On Monday, the Legoland California theme park invited actress Jenna Elfman to preside over its annual Christmas tree lighting ceremony and thanked her by donating $10,000 to the charity of her choice. Elfman, a longtime and ardent Scientologist, asked Legoland to donate the money to Youth for Human Rights, a Scientology front group that uses a 1948 United Nations declaration as a way to spread its influence with young people around the world.
Yesterday, when we asked a Legoland representative if they were aware of the group’s connection to Scientology, we got a terse reply that Legoland had chosen its celebrity emcee “without prejudice.” That response kicked up a sharp reaction at our website and on social media. We also received a copy of this message from Derek Bloch, which he sent directly to Legoland’s office. We thought you’d want to see it.
You recently promised a donation to the Church of Scientology via Youth for Human Rights on behalf of Jenna Elfman.
I want to help you in witnessing the cosmic irony you have created by donating to Scientology in the name of both “youth” and “human rights.”
My parents joined Scientology when I was relatively young. I was pulled out of middle school, and never got to high school because Scientology decided that I should work for them. They threatened my parents to get them to sign over custody of me to a loyal member of the Sea Organization.
I was subjected to 19 hours of work every day starting from age 15. I barely had two meals to eat. I was not paid and I was not given time off. I could count on one hand the number of times I was allowed to see my family during the three years I was there.
The only reason I was thrown out was because they found out that I am gay. I had started developing a relationship with one of my fellow male staffers. There were plenty of heterosexual relationships budding around me. I knew many people who had been allowed to get married. But because I was a boy who happened to love another boy, they threw me out and dropped me on my parents’ doorstep in the most literal sense that you could imagine. The house was locked when I got home because no one expected me. No one from the Church of Scientology had called my parents to let them know their son was coming home.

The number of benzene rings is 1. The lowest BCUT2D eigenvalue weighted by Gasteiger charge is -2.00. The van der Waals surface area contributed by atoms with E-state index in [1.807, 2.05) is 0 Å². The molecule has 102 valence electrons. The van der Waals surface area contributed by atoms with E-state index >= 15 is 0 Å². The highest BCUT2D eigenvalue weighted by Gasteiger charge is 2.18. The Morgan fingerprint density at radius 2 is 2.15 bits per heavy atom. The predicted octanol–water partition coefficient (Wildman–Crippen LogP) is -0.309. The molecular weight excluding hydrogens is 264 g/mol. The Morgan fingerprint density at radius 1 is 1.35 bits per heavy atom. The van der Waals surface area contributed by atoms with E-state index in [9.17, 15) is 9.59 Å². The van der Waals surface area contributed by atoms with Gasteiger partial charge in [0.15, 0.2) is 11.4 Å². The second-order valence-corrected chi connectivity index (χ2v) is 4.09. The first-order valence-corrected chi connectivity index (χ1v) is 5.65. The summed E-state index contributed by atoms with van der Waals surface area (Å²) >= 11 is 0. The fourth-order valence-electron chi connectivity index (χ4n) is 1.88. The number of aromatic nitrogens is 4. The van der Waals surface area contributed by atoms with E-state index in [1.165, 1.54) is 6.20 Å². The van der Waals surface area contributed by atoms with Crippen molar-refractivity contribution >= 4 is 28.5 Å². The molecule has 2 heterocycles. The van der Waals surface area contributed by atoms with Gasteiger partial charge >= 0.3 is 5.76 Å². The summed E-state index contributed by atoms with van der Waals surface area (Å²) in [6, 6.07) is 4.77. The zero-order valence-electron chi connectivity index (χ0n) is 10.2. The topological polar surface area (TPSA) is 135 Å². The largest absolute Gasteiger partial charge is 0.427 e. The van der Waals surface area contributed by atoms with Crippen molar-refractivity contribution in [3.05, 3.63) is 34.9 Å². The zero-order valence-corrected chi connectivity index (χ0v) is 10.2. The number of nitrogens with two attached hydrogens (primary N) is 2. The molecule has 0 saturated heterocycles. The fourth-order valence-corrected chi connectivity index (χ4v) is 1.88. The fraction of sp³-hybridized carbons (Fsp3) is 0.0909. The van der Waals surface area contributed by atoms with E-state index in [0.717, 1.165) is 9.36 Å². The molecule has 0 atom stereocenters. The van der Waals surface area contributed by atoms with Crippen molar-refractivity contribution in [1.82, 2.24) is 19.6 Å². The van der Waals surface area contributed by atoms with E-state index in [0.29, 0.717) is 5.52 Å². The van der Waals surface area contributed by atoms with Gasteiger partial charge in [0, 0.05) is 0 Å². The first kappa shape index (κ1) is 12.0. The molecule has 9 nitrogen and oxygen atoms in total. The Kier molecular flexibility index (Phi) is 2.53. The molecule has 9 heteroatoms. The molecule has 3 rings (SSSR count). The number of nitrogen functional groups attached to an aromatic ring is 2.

“Youth” and “human rights” are two things which Scientology took from me. Hopefully you can see now what a slap in the face it is to me, and to the other thousands of victims of Scientology, that you just handed over $10,000 to them. A simple Google search of “Youth for Human Rights” would show you that it is nothing more than a name on a bank account which belongs to Scientology.
You may not be prejudiced, but Scientology is. Scientology takes children out of school and puts them to work. Scientology hates gays. Scientology harasses and threatens anyone who speaks out, denying their freedom of speech. They tear apart families simply because the children or parents disagree with Scientology’s beliefs.
If you don’t believe me, send one of your employees to research it. It’s not hard.
I demand that you withdraw your donation from Scientology, Youth for Human Rights, or whatever you want to call it. It’s a slap in the face to victims like me, and we are legion.
I anxiously await your reply.
On Saturday, December 2, 1995, caretaker Silvia DeLavega, who had cried the night before when she started her shift and saw the state Lisa McPherson was in, noted that now Lisa was too weak to stand and was lying on the floor, breathing heavily, her eyes fixed in a stare.
Patty Strecener worked a few hours as the day began after midnight. She said in a report that Lisa had woken up and became agitated, slapping Patty several times. Patty pushed Lisa down, holding her arms as Lisa rambled incoherently. Then Lisa threw up.
Panicking, Patty ran to get security, but the officer who came in said the situation wasn’t really unusual. They cleaned up Lisa together.
Caretaker Laura Arrunada also worked that day, and reported that Lisa was less strong, and rolling around on the floor, still talking incoherently, non-stop. Laura reported that Lisa was given “a magnesium shot.”